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Yo-Yo Ma: The Clash of Cultures Bringing us Together

Yo-Yo Ma - World Economic Forum Annual Meeting Davos 2008

Renowned cellist Yo-Yo Ma is a good example of someone who has used their talents to cross cultures and strengthen bonds between different people.

Ma was born to Chinese parents in Paris, France who later moved to New York, U.S.A. when he was 7 years old. Having already begun playing the cello before moving to New York, Ma was featured on several U.S. television programs after the family moved and studied at Juilliard, eventually graduating from Harvard University.

Yo-Yo Ma in 2018 (Photo by Joi Ito)
Yo-Yo Ma in 2018 (Photo By Joi ItoCC BY 2.0)

Many composers have commissioned him to play their pieces and he has won many awards, including 15 Grammy’s. Ma grew up in different cultures, all of which have influenced his music. Mixing different instruments from Eastern and Western cultures was a big part of his practice as well.

HOW CULTURE AND MUSIC STRENGTHEN BONDS

Ma believes in the clash of cultures and how culture affects our society, music and even strengthens bonds. Coming from an immigrant family, he encourages people to think differently.

Culture leads to a foundation of a better world, and music has been one way he has already brought many people together.

THE BACH PROJECT

The Bach Project is one of the biggest projects Ma has worked on. This required him to play Johann Sebastian Bach’s cello solos in locations all around the world. It’s a good example of how music can bring people together.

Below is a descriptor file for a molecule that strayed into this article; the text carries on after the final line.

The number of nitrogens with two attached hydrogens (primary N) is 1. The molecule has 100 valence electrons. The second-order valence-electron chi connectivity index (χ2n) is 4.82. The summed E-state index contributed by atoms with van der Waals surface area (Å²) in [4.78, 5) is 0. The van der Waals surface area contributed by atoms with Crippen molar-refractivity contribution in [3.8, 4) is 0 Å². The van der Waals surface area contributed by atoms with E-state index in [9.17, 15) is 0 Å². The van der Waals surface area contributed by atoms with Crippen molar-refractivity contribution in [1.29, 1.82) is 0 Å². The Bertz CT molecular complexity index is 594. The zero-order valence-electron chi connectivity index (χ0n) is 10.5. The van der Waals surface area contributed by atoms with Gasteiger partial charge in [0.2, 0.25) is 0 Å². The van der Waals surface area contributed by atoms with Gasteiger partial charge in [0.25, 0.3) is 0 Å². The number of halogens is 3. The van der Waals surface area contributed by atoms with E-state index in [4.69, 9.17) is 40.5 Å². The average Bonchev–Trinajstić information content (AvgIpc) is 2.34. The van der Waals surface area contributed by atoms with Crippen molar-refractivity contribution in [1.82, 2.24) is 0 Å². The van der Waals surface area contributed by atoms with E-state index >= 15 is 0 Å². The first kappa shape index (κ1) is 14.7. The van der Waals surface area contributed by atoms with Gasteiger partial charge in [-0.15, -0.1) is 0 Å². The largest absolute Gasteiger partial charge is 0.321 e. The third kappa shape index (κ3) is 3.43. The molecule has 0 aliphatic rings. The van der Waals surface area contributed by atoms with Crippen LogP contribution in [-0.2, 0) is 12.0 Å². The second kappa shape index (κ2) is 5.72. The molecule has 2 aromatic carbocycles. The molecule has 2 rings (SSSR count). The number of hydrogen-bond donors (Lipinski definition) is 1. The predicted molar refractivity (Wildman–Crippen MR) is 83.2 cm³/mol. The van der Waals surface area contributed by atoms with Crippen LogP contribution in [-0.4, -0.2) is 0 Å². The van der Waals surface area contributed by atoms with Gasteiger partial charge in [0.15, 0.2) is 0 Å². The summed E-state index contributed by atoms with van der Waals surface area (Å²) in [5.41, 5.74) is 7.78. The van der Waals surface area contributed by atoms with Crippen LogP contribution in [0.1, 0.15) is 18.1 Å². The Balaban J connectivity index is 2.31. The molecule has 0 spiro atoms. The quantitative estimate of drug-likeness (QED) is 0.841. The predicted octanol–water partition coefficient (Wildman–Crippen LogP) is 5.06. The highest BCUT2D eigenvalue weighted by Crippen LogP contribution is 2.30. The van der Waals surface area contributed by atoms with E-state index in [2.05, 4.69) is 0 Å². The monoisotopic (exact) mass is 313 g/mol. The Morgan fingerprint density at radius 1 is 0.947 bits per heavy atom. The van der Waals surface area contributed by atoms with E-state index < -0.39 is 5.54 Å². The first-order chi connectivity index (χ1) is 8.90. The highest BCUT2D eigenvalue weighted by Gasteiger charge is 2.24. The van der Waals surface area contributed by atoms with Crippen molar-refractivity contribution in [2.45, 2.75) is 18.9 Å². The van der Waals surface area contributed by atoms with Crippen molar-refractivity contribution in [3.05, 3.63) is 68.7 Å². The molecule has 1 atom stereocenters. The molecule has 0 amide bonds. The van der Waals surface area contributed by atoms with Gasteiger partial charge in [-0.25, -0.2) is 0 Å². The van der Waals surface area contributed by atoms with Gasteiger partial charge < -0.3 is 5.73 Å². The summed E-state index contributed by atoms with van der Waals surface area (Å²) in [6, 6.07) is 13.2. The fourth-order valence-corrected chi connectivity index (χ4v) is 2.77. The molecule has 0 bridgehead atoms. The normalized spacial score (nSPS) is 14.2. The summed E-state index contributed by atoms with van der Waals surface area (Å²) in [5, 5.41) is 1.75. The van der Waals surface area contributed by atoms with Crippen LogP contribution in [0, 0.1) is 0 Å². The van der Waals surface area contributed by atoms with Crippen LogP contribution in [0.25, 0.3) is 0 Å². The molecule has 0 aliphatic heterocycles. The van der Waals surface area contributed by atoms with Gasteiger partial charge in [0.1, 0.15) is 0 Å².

People from all over the world get a chance to enjoy his music. In return, he gets to visit these countries and learn more for himself. His goal is to connect people, and has even used his talents to spark awareness of certain issues. For example, Ma wants to spread awareness of climate change and how to save our oceans.

It’s amazing to see Yo-Yo Ma use his cultural background to bring people together and to unite us as well.

10/6/1987 President Reagan Nancy Reagan Crown Prince Akihito and Crown Princess Michiko listen to Yo-Yo Ma perform in the Yellow Oval Room during a private dinner for Crown Prince Akihito of Japan (White House Photographic Collection)
U.S. President Ronald Reagan, First Lady Nancy Reagan, Japanese Crown Prince Akihito and Crown Princess Michiko listen to Yo-Yo Ma perform in the Yellow Oval Room during a private dinner (White House Photographic Collection)
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